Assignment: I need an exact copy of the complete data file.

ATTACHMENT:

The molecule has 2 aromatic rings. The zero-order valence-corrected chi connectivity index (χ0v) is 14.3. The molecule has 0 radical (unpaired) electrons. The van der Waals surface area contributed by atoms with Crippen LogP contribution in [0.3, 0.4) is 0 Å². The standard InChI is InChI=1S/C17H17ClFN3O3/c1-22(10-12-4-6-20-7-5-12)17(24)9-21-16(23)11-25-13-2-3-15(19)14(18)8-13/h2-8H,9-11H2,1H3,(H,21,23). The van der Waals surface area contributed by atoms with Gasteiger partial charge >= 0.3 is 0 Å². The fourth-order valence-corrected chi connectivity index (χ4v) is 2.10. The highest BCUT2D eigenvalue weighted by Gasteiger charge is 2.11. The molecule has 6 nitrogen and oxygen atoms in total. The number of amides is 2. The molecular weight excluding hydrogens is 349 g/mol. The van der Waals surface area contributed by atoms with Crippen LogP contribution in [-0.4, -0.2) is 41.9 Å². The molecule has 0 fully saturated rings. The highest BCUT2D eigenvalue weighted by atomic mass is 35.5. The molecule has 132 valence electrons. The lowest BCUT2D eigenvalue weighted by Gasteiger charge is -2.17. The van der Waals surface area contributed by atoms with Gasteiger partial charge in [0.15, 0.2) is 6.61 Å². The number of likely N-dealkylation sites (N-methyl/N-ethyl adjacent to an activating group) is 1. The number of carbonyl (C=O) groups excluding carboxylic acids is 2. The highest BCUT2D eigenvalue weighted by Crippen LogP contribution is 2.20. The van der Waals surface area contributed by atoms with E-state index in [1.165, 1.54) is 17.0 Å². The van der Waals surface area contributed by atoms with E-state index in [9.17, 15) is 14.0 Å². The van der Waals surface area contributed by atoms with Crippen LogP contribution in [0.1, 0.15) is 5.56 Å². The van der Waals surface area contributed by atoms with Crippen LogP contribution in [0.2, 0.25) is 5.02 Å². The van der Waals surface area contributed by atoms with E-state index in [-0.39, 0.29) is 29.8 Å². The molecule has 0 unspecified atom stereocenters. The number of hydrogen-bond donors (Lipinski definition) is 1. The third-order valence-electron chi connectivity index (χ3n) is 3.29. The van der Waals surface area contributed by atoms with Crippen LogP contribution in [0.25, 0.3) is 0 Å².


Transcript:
The molecule has 2 aromatic rings. The zero-order valence-corrected chi connectivity index (χ0v) is 14.3. The molecule has 0 radical (unpaired) electrons. The van der Waals surface area contributed by atoms with Crippen LogP contribution in [0.3, 0.4) is 0 Å². The standard InChI is InChI=1S/C17H17ClFN3O3/c1-22(10-12-4-6-20-7-5-12)17(24)9-21-16(23)11-25-13-2-3-15(19)14(18)8-13/h2-8H,9-11H2,1H3,(H,21,23). The van der Waals surface area contributed by atoms with Gasteiger partial charge >= 0.3 is 0 Å². The fourth-order valence-corrected chi connectivity index (χ4v) is 2.10. The highest BCUT2D eigenvalue weighted by Gasteiger charge is 2.11. The molecule has 6 nitrogen and oxygen atoms in total. The number of amides is 2. The molecular weight excluding hydrogens is 349 g/mol. The van der Waals surface area contributed by atoms with Crippen LogP contribution in [-0.4, -0.2) is 41.9 Å². The molecule has 0 fully saturated rings. The highest BCUT2D eigenvalue weighted by atomic mass is 35.5. The molecule has 132 valence electrons. The lowest BCUT2D eigenvalue weighted by Gasteiger charge is -2.17. The van der Waals surface area contributed by atoms with Gasteiger partial charge in [0.15, 0.2) is 6.61 Å². The number of likely N-dealkylation sites (N-methyl/N-ethyl adjacent to an activating group) is 1. The number of carbonyl (C=O) groups excluding carboxylic acids is 2. The highest BCUT2D eigenvalue weighted by Crippen LogP contribution is 2.20. The van der Waals surface area contributed by atoms with E-state index in [1.165, 1.54) is 17.0 Å². The van der Waals surface area contributed by atoms with E-state index in [9.17, 15) is 14.0 Å². The van der Waals surface area contributed by atoms with Crippen LogP contribution in [0.1, 0.15) is 5.56 Å². The van der Waals surface area contributed by atoms with Crippen LogP contribution in [0.2, 0.25) is 5.02 Å². The van der Waals surface area contributed by atoms with E-state index in [-0.39, 0.29) is 29.8 Å². The molecule has 0 unspecified atom stereocenters. The number of hydrogen-bond donors (Lipinski definition) is 1. The third-order valence-electron chi connectivity index (χ3n) is 3.29. The van der Waals surface area contributed by atoms with Crippen LogP contribution in [0.25, 0.3) is 0 Å².